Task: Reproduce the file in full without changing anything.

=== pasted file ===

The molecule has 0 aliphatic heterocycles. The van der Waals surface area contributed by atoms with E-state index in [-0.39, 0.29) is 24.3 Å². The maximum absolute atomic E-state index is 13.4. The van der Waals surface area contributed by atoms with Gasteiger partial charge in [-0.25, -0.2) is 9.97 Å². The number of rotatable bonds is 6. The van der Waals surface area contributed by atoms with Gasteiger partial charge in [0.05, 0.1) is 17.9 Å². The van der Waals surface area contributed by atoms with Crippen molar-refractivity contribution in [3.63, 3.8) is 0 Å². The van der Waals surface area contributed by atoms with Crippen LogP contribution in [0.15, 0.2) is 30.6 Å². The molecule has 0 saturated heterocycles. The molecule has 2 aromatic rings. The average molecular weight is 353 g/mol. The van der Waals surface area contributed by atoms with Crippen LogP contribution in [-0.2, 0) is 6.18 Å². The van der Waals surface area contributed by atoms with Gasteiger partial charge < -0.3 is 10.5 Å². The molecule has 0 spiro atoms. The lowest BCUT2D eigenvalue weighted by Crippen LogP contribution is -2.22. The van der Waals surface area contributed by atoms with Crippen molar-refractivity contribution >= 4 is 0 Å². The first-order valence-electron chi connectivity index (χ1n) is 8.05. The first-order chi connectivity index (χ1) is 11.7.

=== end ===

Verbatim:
The molecule has 0 aliphatic heterocycles. The van der Waals surface area contributed by atoms with E-state index in [-0.39, 0.29) is 24.3 Å². The maximum absolute atomic E-state index is 13.4. The van der Waals surface area contributed by atoms with Gasteiger partial charge in [-0.25, -0.2) is 9.97 Å². The number of rotatable bonds is 6. The van der Waals surface area contributed by atoms with Gasteiger partial charge in [0.05, 0.1) is 17.9 Å². The van der Waals surface area contributed by atoms with Crippen molar-refractivity contribution in [3.63, 3.8) is 0 Å². The van der Waals surface area contributed by atoms with Crippen LogP contribution in [0.15, 0.2) is 30.6 Å². The molecule has 0 saturated heterocycles. The molecule has 2 aromatic rings. The average molecular weight is 353 g/mol. The van der Waals surface area contributed by atoms with Crippen LogP contribution in [-0.2, 0) is 6.18 Å². The van der Waals surface area contributed by atoms with Gasteiger partial charge < -0.3 is 10.5 Å². The molecule has 0 spiro atoms. The lowest BCUT2D eigenvalue weighted by Crippen LogP contribution is -2.22. The van der Waals surface area contributed by atoms with Crippen molar-refractivity contribution >= 4 is 0 Å². The first-order valence-electron chi connectivity index (χ1n) is 8.05. The first-order chi connectivity index (χ1) is 11.7.